The vice-president of Brazil, Hamilton Mourão, on Wednesday inaugurated the new Brazilian scientific research base in Antarctica, built on the site of the one destroyed by a fire in 2012 due to a fuel spillage, reported the Brazilian press.
The inauguration of the Comandante Ferraz Antarctic Station, located on George Island in the South Shetland archipelago, which occurred a day later than planned due to bad weather, cost the Brazilian federal government approximately US$100 million, according to the Agência Brasil news agency.
Rebuilt by the China National Import & Export Corporation (CEIEC), with headquarters in Beijing, a state company with defence contracts, the new base occupies an area of 4,500 m2 and has 17 laboratories, accommodation for 64 people and a technical area for the production of energy and waste treatment.
In addition to boosting safety measures to prevent the spread of fires, the base was designed to withstand winds of up to 200 kilometres per hour, and the thick layers of snow that build up during the winter.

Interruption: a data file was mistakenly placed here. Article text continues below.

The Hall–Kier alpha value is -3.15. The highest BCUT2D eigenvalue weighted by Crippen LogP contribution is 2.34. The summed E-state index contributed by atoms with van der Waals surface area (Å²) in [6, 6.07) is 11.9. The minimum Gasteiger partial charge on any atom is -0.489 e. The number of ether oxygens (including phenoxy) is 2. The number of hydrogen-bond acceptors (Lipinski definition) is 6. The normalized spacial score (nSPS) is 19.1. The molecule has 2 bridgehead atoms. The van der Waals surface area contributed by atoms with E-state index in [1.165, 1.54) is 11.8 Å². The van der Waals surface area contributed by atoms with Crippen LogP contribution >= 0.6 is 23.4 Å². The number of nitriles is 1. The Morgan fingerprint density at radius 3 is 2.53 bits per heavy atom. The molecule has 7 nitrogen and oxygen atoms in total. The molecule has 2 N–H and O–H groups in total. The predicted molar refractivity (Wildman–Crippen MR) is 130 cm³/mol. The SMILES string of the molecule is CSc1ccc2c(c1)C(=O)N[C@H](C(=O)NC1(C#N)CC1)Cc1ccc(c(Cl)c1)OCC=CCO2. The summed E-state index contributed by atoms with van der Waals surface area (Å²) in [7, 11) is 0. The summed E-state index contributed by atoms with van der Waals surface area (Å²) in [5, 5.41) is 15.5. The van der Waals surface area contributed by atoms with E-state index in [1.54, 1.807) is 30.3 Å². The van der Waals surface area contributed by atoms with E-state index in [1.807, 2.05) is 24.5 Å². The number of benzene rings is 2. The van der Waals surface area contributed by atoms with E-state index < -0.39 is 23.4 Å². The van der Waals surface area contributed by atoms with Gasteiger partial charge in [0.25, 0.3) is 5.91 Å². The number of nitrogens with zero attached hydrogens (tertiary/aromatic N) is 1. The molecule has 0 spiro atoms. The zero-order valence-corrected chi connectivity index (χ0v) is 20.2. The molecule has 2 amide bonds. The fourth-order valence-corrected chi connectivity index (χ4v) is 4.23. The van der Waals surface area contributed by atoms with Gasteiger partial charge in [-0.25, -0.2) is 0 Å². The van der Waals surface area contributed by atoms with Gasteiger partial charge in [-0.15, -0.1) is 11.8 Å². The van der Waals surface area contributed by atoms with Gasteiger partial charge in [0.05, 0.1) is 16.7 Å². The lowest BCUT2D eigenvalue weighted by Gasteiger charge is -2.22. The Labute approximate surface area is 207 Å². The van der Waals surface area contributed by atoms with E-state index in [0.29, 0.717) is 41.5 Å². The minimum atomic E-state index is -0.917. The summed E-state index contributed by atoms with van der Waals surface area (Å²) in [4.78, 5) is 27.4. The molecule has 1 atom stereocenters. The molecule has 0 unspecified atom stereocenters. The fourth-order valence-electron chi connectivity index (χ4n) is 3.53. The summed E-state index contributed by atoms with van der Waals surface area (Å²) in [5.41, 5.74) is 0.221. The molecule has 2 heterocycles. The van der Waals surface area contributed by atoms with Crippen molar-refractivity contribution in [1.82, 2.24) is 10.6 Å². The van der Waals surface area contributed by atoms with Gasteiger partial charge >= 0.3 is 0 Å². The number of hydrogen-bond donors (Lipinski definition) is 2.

In 1975 Brazil signed up to the Antarctica Treaty, initially signed in Washington in 1959 and valid until 2041, and has carried out scientific activities in the region since 1982, a requirement for signatory member countries.
Brazil’s Antarctic programme began in 1982, when the Brazilian Navy purchased a Danish ice breaker and carried out its first expedition to the frozen continent.
Antarctica is a continent with a surface area of 14 million square kilometres and is almost completely covered by huge glaciers, except for some very steep areas on its mountain chains and the north end of the Antarctic peninsula. (macauhub)